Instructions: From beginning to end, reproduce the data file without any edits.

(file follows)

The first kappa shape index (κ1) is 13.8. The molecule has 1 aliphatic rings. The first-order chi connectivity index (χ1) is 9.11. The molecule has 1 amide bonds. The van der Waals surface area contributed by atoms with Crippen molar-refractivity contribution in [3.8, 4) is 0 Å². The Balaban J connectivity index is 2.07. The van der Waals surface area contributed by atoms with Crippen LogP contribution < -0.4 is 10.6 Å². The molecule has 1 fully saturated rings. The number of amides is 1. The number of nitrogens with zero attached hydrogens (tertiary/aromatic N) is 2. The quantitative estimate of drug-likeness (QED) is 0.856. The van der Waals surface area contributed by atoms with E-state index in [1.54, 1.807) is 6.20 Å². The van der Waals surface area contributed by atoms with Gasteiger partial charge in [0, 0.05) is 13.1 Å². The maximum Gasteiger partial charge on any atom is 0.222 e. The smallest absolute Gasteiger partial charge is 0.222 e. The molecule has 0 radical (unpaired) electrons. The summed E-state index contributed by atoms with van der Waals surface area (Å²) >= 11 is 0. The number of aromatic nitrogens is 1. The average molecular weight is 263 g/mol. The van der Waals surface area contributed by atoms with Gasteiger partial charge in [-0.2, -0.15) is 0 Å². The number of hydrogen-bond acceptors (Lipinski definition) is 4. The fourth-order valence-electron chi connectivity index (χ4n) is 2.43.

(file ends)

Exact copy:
The first kappa shape index (κ1) is 13.8. The molecule has 1 aliphatic rings. The first-order chi connectivity index (χ1) is 9.11. The molecule has 1 amide bonds. The van der Waals surface area contributed by atoms with Crippen molar-refractivity contribution in [3.8, 4) is 0 Å². The Balaban J connectivity index is 2.07. The van der Waals surface area contributed by atoms with Crippen LogP contribution < -0.4 is 10.6 Å². The molecule has 1 fully saturated rings. The number of amides is 1. The number of nitrogens with zero attached hydrogens (tertiary/aromatic N) is 2. The quantitative estimate of drug-likeness (QED) is 0.856. The van der Waals surface area contributed by atoms with E-state index in [1.54, 1.807) is 6.20 Å². The van der Waals surface area contributed by atoms with Gasteiger partial charge in [0, 0.05) is 13.1 Å². The maximum Gasteiger partial charge on any atom is 0.222 e. The smallest absolute Gasteiger partial charge is 0.222 e. The molecule has 0 radical (unpaired) electrons. The summed E-state index contributed by atoms with van der Waals surface area (Å²) >= 11 is 0. The number of aromatic nitrogens is 1. The average molecular weight is 263 g/mol. The van der Waals surface area contributed by atoms with Gasteiger partial charge in [-0.2, -0.15) is 0 Å². The number of hydrogen-bond acceptors (Lipinski definition) is 4. The fourth-order valence-electron chi connectivity index (χ4n) is 2.43.